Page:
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How They Really Filmed This Brutal Death Scene On Game Of Thrones Season 1

Game of Thrones staged some pretty memorable deaths throughout its run, but this season one death turned out to be a pretty big technical challenge.

According to James Hibberd's recent oral history of the hit HBO show, Fire Cannot Kill a Dragon, the season one episode "A Golden Crown," which concludes with the brutal execution of Viserys Targaryen (Harry Lloyd), was pretty tough to shoot for all involved, between the intense performances it required and its inherent practical difficulties.

During the scene in question, Daenerys Targaryen (Emilia Clarke), Viserys' sister, finally comes into her own after adjusting to an arranged marriage with brutal Dothraki warrior Khal Drogo (Jason Momoa). Before long, Daenerys, happily married to Drogo, is pregnant with his child, and Viserys, who is anxious to reclaim Westeros' Iron Throne for himself, grows resentful of his sister. However, when he threatens her in front of her formidable husband, he faces a terrible fate as Drogo melts down a pot of gold, killing the Targaryen royal in the most vicious way possible. Here's how Game of Thrones pulled off this brutal death scene during the show's first season.

The Game of Thrones cast and crew were all nervous about Viserys' death scene

As Hibberd notes, "Viserys' death was largely created using practical effects instead of CGI. Actor Harry Lloyd was outfitted with hidden pipes that pushed bubbling steam through tiny holes in his wig."

The episode's director, Daniel Minahan, admitted it was a difficult process. "It wasn't easy to figure out how to pour molten gold over someone's head," Minahan said. "And it was a very expensive wig. We were only going to be [able to] to do one take of it."

During the scene, Lloyd had to play it as if Viserys was incredibly intoxicated, which was quite a challenge: "I was really worried about the drunkenness looking ridiculous. The night before I was watching YouTube videos of drunks, and I wandered down the hotel corridor trying to stumble right. When it came time to shoot I was outside the tent in the freezing cold in Belfast with a hot toddy — tea and honey — and I had a little whiskey from the hotel and put some in there. The vulnerability in the scene came naturally, because it was f**king scary."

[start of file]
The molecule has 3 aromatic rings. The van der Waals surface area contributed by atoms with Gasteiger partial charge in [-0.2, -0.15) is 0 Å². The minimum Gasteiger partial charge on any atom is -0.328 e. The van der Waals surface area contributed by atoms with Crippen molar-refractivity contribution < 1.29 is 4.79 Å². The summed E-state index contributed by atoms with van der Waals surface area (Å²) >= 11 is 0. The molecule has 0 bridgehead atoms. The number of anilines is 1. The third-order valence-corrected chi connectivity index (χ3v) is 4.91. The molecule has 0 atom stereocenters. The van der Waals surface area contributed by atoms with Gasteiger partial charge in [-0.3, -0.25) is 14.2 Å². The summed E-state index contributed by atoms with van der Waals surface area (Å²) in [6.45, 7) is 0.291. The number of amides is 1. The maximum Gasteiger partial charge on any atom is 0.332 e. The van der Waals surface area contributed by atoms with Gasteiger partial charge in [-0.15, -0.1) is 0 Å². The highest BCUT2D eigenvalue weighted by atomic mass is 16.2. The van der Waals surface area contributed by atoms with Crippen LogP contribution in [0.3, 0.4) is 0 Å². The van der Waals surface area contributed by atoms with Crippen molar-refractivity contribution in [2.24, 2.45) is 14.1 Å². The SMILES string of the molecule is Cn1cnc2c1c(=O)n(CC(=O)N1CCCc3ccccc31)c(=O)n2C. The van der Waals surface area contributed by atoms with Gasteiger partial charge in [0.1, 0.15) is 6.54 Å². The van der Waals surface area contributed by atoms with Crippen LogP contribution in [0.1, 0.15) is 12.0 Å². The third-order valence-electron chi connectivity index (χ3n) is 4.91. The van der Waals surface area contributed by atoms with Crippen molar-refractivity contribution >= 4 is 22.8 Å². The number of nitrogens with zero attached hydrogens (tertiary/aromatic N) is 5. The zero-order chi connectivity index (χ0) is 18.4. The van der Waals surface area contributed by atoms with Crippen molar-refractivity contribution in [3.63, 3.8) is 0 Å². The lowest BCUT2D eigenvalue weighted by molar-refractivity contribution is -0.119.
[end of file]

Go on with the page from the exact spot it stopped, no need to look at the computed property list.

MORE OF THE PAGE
Minahan also noted that one of the actors was terrified to shoot the scene, much to his surprise. "What surprised me was how nervous Jason Momoa was, because he was so unflappable and fearless," Minahan recalled. "Before we shot, Jason caught my eye and held up his hand — it was shaking." Momoa agreed: "I was really nervous. I didn't want to mess it up."

Viserys' dramatic death on Game of Thrones was difficult to film

When the time came to shoot Viserys' horrifying death, there were some serious technical considerations. According to Minahan, "Drogo's gold jewelry was made of wax. We threw it in the cauldron, and it began to melt. Then we switched out the cauldron with this bubbling viscous fluid. Then Jason said to Harry, 'Are you ready? I'm going to do it.'"

As Momoa recalled, he was fully present for the entirety of the scene. "There are moments in acting where you're really free and out of your head and you're really into a character," Momoa told Hibberd. "You don't have any anxiety about anything and you're listening and feeling and kind of in a zone. That moment was 100 percent this. I remember reaching out and holding Emilia's belly and having my back to Harry, then saying a word where [the Dothraki] grab him and I'm just trying to be cool and calm and collected. Drogo's no-nonsense. He's done this a thousand times."

Lloyd even went to far as to ask a doctor for advice on how to realistically react during this pivotal scene: "I remember talking to a doctor about it beforehand. He said Viserys is dying from the gold piercing his brain and it would be like a single scream. Then on the day of shooting I was told to scream and make it a bit more demented. It felt like a f**king rush."

When in the moment, Momoa, as it turns out, got really into it; as he remembered, "As I'm pouring it over his head I got very excited. I just started watching him. I think Drogo would enjoy watching people's reactions — like watching him scream with the gold going over his mouth. Then I started to smell him because of the smoke coming up. It was so f**ked up. I remember walking away from that going, 'There's some ancestral sh** here.' Because I just really enjoyed myself. Ultimately, it was a success — as Minahan pointed out, "...It all worked in one take."

"A Golden Crown," along with the rest of Game of Thrones, is available to stream on HBO Max now.